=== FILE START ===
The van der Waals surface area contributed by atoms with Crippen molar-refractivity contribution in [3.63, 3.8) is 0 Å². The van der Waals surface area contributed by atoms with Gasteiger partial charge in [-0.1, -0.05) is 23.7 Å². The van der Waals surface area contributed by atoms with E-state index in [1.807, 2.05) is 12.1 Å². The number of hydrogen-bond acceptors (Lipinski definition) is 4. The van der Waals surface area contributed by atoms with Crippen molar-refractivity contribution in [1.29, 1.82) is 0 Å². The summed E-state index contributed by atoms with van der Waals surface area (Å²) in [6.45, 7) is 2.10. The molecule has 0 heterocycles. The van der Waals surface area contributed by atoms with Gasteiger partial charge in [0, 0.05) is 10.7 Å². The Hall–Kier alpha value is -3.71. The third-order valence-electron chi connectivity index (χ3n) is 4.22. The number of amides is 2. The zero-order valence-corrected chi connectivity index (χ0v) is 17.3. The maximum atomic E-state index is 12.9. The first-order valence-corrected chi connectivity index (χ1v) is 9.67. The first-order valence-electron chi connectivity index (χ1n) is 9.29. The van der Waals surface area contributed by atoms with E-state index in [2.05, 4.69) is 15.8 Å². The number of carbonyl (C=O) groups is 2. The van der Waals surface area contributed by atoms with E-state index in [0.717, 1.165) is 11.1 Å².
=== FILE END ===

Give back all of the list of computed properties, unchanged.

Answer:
The van der Waals surface area contributed by atoms with Crippen molar-refractivity contribution in [3.63, 3.8) is 0 Å². The van der Waals surface area contributed by atoms with Gasteiger partial charge in [-0.1, -0.05) is 23.7 Å². The van der Waals surface area contributed by atoms with E-state index in [1.807, 2.05) is 12.1 Å². The number of hydrogen-bond acceptors (Lipinski definition) is 4. The van der Waals surface area contributed by atoms with Crippen molar-refractivity contribution in [1.29, 1.82) is 0 Å². The summed E-state index contributed by atoms with van der Waals surface area (Å²) in [6.45, 7) is 2.10. The molecule has 0 heterocycles. The van der Waals surface area contributed by atoms with Gasteiger partial charge in [0, 0.05) is 10.7 Å². The Hall–Kier alpha value is -3.71. The third-order valence-electron chi connectivity index (χ3n) is 4.22. The number of amides is 2. The zero-order valence-corrected chi connectivity index (χ0v) is 17.3. The maximum atomic E-state index is 12.9. The first-order valence-corrected chi connectivity index (χ1v) is 9.67. The first-order valence-electron chi connectivity index (χ1n) is 9.29. The van der Waals surface area contributed by atoms with E-state index in [2.05, 4.69) is 15.8 Å². The number of carbonyl (C=O) groups is 2. The van der Waals surface area contributed by atoms with E-state index in [0.717, 1.165) is 11.1 Å².